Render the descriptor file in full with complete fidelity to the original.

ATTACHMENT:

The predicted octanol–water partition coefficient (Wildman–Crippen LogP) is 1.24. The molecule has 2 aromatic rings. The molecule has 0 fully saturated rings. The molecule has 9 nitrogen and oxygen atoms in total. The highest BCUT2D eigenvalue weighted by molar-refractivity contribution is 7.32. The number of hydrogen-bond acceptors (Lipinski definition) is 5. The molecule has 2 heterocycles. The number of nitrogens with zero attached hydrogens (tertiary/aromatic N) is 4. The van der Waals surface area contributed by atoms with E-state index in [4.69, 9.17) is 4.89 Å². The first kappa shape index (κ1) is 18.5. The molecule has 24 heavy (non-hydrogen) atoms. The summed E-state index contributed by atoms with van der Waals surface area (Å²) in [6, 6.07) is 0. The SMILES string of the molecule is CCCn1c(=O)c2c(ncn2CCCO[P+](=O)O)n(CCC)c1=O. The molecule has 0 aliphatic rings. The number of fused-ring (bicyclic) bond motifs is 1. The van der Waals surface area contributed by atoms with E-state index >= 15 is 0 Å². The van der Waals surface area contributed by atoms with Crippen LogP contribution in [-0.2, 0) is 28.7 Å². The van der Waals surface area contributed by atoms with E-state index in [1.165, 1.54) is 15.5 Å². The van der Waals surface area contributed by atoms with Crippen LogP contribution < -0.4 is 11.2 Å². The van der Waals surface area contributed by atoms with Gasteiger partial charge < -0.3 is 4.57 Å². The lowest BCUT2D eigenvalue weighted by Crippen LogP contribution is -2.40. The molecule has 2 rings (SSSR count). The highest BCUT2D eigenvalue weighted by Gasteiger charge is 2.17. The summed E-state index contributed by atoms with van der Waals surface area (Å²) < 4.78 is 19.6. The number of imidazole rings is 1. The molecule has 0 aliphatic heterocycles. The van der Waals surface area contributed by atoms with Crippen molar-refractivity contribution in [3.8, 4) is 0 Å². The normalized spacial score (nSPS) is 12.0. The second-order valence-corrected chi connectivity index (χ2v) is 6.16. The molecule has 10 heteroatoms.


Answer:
The predicted octanol–water partition coefficient (Wildman–Crippen LogP) is 1.24. The molecule has 2 aromatic rings. The molecule has 0 fully saturated rings. The molecule has 9 nitrogen and oxygen atoms in total. The highest BCUT2D eigenvalue weighted by molar-refractivity contribution is 7.32. The number of hydrogen-bond acceptors (Lipinski definition) is 5. The molecule has 2 heterocycles. The number of nitrogens with zero attached hydrogens (tertiary/aromatic N) is 4. The van der Waals surface area contributed by atoms with E-state index in [4.69, 9.17) is 4.89 Å². The first kappa shape index (κ1) is 18.5. The molecule has 24 heavy (non-hydrogen) atoms. The summed E-state index contributed by atoms with van der Waals surface area (Å²) in [6, 6.07) is 0. The SMILES string of the molecule is CCCn1c(=O)c2c(ncn2CCCO[P+](=O)O)n(CCC)c1=O. The molecule has 0 aliphatic rings. The number of fused-ring (bicyclic) bond motifs is 1. The van der Waals surface area contributed by atoms with E-state index >= 15 is 0 Å². The van der Waals surface area contributed by atoms with Crippen LogP contribution in [-0.2, 0) is 28.7 Å². The van der Waals surface area contributed by atoms with E-state index in [1.165, 1.54) is 15.5 Å². The van der Waals surface area contributed by atoms with Crippen LogP contribution < -0.4 is 11.2 Å². The van der Waals surface area contributed by atoms with Gasteiger partial charge < -0.3 is 4.57 Å². The lowest BCUT2D eigenvalue weighted by Crippen LogP contribution is -2.40. The molecule has 2 rings (SSSR count). The highest BCUT2D eigenvalue weighted by Gasteiger charge is 2.17. The summed E-state index contributed by atoms with van der Waals surface area (Å²) < 4.78 is 19.6. The number of imidazole rings is 1. The molecule has 0 aliphatic heterocycles. The van der Waals surface area contributed by atoms with Crippen molar-refractivity contribution in [3.8, 4) is 0 Å². The normalized spacial score (nSPS) is 12.0. The second-order valence-corrected chi connectivity index (χ2v) is 6.16. The molecule has 10 heteroatoms.